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[whitespace] The Heath Brothers
Family Affair: Jimmy (left), Percy and Albert Heath know that the family that jams together stays together.

Brothers have been swinging for decades

By Nicky Baxter

THE HEATH BROTHERS are one of improvisational music's leading families; certainly they are among the genre's most revered. Over the span of five decades, they have performed with a galaxy of jazz giants as well as on their own. Jimmy Heath started out playing with bebop legend Howard McGee in the 1940s. Bassist Percy joined him in that band a couple of years later. Drummer Albert Heath, the baby of the family, made his debut with the John Coltrane group in the late 1950s. Of the three, Jimmy Heath is perhaps the best known. A stellar musician well versed in bop and its variants, his strong, sturdy tone and intelligently conceived solos surge with uncommon dynamism. He is the Heath Brothers' principal composer and arranger. Although Percy and Jimmy Heath played together in the '40s, it wasn't until the latter's recordings a decade later that all three recorded as a team.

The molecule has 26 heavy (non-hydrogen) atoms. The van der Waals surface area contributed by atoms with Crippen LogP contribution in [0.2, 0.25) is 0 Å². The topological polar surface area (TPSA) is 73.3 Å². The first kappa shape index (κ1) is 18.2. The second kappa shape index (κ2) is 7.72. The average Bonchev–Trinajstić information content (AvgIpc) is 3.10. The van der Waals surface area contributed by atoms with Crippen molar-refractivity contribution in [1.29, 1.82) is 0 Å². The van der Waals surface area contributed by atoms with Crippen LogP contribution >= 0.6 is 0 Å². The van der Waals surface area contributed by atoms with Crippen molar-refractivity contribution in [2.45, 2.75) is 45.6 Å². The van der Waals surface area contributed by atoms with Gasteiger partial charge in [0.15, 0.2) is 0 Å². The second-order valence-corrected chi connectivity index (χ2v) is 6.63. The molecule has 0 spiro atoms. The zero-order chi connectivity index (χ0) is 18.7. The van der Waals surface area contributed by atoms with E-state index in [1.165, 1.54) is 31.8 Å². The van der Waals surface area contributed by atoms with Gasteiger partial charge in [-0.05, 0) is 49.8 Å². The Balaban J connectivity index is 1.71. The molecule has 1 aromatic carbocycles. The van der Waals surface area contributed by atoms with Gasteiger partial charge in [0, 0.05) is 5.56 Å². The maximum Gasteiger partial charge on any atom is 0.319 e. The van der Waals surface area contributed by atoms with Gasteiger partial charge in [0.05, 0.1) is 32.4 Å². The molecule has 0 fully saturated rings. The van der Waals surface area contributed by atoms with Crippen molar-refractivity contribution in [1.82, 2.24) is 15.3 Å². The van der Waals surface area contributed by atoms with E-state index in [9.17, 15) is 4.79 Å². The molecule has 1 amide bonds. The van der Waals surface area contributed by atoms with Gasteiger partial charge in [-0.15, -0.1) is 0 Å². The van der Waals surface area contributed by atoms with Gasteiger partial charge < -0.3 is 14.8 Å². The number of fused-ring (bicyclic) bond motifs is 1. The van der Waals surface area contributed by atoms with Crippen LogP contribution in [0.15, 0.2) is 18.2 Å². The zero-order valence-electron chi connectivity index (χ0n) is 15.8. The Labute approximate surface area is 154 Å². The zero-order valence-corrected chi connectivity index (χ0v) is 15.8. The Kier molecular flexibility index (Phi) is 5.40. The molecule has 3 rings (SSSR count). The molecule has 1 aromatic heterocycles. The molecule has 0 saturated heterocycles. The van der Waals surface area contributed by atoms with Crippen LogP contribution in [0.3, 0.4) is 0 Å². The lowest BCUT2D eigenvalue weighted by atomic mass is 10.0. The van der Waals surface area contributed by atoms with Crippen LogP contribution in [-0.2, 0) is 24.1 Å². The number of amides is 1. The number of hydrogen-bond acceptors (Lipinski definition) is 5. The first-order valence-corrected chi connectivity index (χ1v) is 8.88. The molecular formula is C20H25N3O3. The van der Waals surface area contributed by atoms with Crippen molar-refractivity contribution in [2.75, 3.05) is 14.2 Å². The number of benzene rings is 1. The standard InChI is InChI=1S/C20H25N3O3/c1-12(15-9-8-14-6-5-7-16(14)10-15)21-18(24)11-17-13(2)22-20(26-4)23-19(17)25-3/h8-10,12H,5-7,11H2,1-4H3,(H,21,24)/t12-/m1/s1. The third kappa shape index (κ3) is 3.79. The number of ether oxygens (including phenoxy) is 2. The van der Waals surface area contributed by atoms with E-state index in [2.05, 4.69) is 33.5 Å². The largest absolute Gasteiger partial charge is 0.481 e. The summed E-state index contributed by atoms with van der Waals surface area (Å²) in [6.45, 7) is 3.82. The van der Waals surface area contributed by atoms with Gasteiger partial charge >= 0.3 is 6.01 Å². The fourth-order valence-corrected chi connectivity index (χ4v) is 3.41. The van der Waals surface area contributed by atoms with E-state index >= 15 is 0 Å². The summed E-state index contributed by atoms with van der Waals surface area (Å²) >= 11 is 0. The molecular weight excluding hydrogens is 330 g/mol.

In the '90s, the Heath Brothers have recorded a handful of stellar sessions, most notably 1991's Brotherly Love and As We Were Saying, made two years ago. The latter reunites the original lineup with pianist and composer Stanley Cowell, who has worked with the threesome on several dates, including the highly satisfying Brothers and Others. The group's newest effort, Jazz Family, boasts some of Jimmy Heath's finest compositions. Two of the tracks, "Old Flame" and "Swamp Seed," feature unique arrangements. "Swamp Seed," in particular, is a pleasing work-out with its arching strings and sonorous brass arrangement. Also worth noting is "A Harmonic Suite," originally written for the Lincoln Center Jazz Program and featuring saxophone titan Joe Henderson. Still swinging after all these years, the Heath Brothers represent improvisational music's illustrious past and present, guaranteeing a rich legacy for future generations.

The Heath Brothers appear as part of the Stanford Jazz Workshop's In-Residence program, July 31-Aug. 4. They perform Saturday (July 31) at 8pm at Dinkelspiel Auditorium, Stanford. Tickets are $24. (650.725.ARTS)

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From the July 29-August 4, 1999 issue of Metro, Silicon Valley's Weekly Newspaper.

Copyright © 1999 Metro Publishing Inc. Metroactive is affiliated with the Boulevards Network.

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